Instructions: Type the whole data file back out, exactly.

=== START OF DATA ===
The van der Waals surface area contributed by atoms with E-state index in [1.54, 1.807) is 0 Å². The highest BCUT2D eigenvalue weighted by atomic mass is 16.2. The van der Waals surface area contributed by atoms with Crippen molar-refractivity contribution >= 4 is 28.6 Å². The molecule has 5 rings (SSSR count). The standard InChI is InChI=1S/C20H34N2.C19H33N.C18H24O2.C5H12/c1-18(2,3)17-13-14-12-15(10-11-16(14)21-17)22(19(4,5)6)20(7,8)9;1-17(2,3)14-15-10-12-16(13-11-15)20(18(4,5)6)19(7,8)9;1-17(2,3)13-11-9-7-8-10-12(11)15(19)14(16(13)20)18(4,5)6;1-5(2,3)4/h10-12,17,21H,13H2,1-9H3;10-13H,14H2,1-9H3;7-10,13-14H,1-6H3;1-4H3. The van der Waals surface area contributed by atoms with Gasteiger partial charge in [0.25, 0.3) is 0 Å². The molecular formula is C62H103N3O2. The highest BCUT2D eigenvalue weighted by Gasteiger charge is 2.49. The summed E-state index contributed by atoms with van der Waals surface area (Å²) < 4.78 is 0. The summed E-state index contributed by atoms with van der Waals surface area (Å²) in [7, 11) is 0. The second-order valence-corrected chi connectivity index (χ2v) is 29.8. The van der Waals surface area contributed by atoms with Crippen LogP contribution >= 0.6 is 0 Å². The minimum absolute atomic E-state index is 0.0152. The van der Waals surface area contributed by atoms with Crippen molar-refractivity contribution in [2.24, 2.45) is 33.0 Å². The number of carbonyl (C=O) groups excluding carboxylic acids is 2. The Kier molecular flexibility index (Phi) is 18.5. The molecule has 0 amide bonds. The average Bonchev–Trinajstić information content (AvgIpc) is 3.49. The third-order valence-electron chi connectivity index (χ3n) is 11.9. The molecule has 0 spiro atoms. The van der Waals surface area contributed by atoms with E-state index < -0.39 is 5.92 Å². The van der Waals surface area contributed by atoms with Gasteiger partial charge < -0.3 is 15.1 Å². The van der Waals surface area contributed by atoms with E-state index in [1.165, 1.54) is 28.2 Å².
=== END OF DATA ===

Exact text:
The van der Waals surface area contributed by atoms with E-state index in [1.54, 1.807) is 0 Å². The highest BCUT2D eigenvalue weighted by atomic mass is 16.2. The van der Waals surface area contributed by atoms with Crippen molar-refractivity contribution >= 4 is 28.6 Å². The molecule has 5 rings (SSSR count). The standard InChI is InChI=1S/C20H34N2.C19H33N.C18H24O2.C5H12/c1-18(2,3)17-13-14-12-15(10-11-16(14)21-17)22(19(4,5)6)20(7,8)9;1-17(2,3)14-15-10-12-16(13-11-15)20(18(4,5)6)19(7,8)9;1-17(2,3)13-11-9-7-8-10-12(11)15(19)14(16(13)20)18(4,5)6;1-5(2,3)4/h10-12,17,21H,13H2,1-9H3;10-13H,14H2,1-9H3;7-10,13-14H,1-6H3;1-4H3. The van der Waals surface area contributed by atoms with Gasteiger partial charge in [0.25, 0.3) is 0 Å². The molecular formula is C62H103N3O2. The highest BCUT2D eigenvalue weighted by Gasteiger charge is 2.49. The summed E-state index contributed by atoms with van der Waals surface area (Å²) < 4.78 is 0. The summed E-state index contributed by atoms with van der Waals surface area (Å²) in [7, 11) is 0. The second-order valence-corrected chi connectivity index (χ2v) is 29.8. The van der Waals surface area contributed by atoms with Crippen LogP contribution >= 0.6 is 0 Å². The minimum absolute atomic E-state index is 0.0152. The van der Waals surface area contributed by atoms with Crippen molar-refractivity contribution in [2.24, 2.45) is 33.0 Å². The number of carbonyl (C=O) groups excluding carboxylic acids is 2. The Kier molecular flexibility index (Phi) is 18.5. The molecule has 0 amide bonds. The average Bonchev–Trinajstić information content (AvgIpc) is 3.49. The third-order valence-electron chi connectivity index (χ3n) is 11.9. The molecule has 0 spiro atoms. The van der Waals surface area contributed by atoms with E-state index < -0.39 is 5.92 Å². The van der Waals surface area contributed by atoms with Gasteiger partial charge < -0.3 is 15.1 Å². The van der Waals surface area contributed by atoms with E-state index in [1.165, 1.54) is 28.2 Å².